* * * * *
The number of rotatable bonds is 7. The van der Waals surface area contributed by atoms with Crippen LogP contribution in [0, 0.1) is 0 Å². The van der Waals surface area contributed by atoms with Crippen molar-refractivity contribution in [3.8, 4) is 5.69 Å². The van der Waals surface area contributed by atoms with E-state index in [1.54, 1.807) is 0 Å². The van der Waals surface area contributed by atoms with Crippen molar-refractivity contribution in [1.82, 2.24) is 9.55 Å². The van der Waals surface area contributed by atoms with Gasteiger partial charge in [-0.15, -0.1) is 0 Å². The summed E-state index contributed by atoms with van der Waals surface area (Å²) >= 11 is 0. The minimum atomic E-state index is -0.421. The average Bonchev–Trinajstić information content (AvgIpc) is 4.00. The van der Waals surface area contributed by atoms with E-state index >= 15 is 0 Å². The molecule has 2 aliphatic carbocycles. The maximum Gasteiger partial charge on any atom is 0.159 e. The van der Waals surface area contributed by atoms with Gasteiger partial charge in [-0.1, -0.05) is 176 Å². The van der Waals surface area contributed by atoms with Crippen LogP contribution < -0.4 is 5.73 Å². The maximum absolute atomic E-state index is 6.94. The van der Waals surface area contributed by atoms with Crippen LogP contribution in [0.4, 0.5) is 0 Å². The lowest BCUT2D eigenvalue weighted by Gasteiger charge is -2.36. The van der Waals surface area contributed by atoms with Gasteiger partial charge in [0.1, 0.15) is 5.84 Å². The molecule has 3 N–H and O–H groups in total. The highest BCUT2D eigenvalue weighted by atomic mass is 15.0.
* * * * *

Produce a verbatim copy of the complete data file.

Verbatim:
The number of rotatable bonds is 7. The van der Waals surface area contributed by atoms with Crippen LogP contribution in [0, 0.1) is 0 Å². The van der Waals surface area contributed by atoms with Crippen molar-refractivity contribution in [3.8, 4) is 5.69 Å². The van der Waals surface area contributed by atoms with E-state index in [1.54, 1.807) is 0 Å². The van der Waals surface area contributed by atoms with Crippen molar-refractivity contribution in [1.82, 2.24) is 9.55 Å². The van der Waals surface area contributed by atoms with Gasteiger partial charge in [-0.15, -0.1) is 0 Å². The summed E-state index contributed by atoms with van der Waals surface area (Å²) >= 11 is 0. The minimum atomic E-state index is -0.421. The average Bonchev–Trinajstić information content (AvgIpc) is 4.00. The van der Waals surface area contributed by atoms with E-state index >= 15 is 0 Å². The molecule has 2 aliphatic carbocycles. The maximum Gasteiger partial charge on any atom is 0.159 e. The van der Waals surface area contributed by atoms with Gasteiger partial charge in [-0.1, -0.05) is 176 Å². The van der Waals surface area contributed by atoms with Crippen LogP contribution < -0.4 is 5.73 Å². The maximum absolute atomic E-state index is 6.94. The van der Waals surface area contributed by atoms with Crippen LogP contribution in [0.4, 0.5) is 0 Å². The lowest BCUT2D eigenvalue weighted by Gasteiger charge is -2.36. The van der Waals surface area contributed by atoms with Gasteiger partial charge in [0.1, 0.15) is 5.84 Å². The molecule has 3 N–H and O–H groups in total. The highest BCUT2D eigenvalue weighted by atomic mass is 15.0.